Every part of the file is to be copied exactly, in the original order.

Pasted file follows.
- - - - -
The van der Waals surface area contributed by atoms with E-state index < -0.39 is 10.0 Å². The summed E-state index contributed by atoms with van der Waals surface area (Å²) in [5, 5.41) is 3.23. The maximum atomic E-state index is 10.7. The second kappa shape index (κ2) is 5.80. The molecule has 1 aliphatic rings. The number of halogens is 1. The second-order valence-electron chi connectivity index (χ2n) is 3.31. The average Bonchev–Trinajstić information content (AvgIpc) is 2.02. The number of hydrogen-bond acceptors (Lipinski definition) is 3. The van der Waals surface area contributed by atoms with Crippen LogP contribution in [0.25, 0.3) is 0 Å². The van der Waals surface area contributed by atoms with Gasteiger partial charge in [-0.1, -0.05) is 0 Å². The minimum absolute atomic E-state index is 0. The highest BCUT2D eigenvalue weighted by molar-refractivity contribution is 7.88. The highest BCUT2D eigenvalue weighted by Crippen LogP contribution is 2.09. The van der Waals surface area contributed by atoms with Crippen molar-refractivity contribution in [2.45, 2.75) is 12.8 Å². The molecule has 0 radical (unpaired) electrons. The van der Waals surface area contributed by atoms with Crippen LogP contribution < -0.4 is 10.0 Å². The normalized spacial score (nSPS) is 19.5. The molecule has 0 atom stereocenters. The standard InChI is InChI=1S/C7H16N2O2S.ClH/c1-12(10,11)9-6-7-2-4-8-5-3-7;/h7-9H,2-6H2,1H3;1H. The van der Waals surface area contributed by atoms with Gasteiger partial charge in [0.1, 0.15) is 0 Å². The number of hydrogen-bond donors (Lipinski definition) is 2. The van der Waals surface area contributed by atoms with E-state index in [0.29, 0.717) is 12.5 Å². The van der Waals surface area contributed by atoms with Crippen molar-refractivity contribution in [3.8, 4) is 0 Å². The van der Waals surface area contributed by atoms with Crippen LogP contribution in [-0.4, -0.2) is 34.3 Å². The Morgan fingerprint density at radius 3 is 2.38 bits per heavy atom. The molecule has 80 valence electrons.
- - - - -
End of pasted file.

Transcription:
The van der Waals surface area contributed by atoms with E-state index < -0.39 is 10.0 Å². The summed E-state index contributed by atoms with van der Waals surface area (Å²) in [5, 5.41) is 3.23. The maximum atomic E-state index is 10.7. The second kappa shape index (κ2) is 5.80. The molecule has 1 aliphatic rings. The number of halogens is 1. The second-order valence-electron chi connectivity index (χ2n) is 3.31. The average Bonchev–Trinajstić information content (AvgIpc) is 2.02. The number of hydrogen-bond acceptors (Lipinski definition) is 3. The van der Waals surface area contributed by atoms with Crippen LogP contribution in [0.25, 0.3) is 0 Å². The van der Waals surface area contributed by atoms with Gasteiger partial charge in [-0.1, -0.05) is 0 Å². The minimum absolute atomic E-state index is 0. The highest BCUT2D eigenvalue weighted by molar-refractivity contribution is 7.88. The highest BCUT2D eigenvalue weighted by Crippen LogP contribution is 2.09. The van der Waals surface area contributed by atoms with Crippen molar-refractivity contribution in [2.45, 2.75) is 12.8 Å². The molecule has 0 radical (unpaired) electrons. The van der Waals surface area contributed by atoms with Crippen LogP contribution < -0.4 is 10.0 Å². The normalized spacial score (nSPS) is 19.5. The molecule has 0 atom stereocenters. The standard InChI is InChI=1S/C7H16N2O2S.ClH/c1-12(10,11)9-6-7-2-4-8-5-3-7;/h7-9H,2-6H2,1H3;1H. The van der Waals surface area contributed by atoms with Gasteiger partial charge in [0.1, 0.15) is 0 Å². The number of hydrogen-bond donors (Lipinski definition) is 2. The van der Waals surface area contributed by atoms with E-state index in [0.29, 0.717) is 12.5 Å². The van der Waals surface area contributed by atoms with Crippen molar-refractivity contribution in [3.8, 4) is 0 Å². The van der Waals surface area contributed by atoms with Crippen LogP contribution in [-0.4, -0.2) is 34.3 Å². The Morgan fingerprint density at radius 3 is 2.38 bits per heavy atom. The molecule has 80 valence electrons.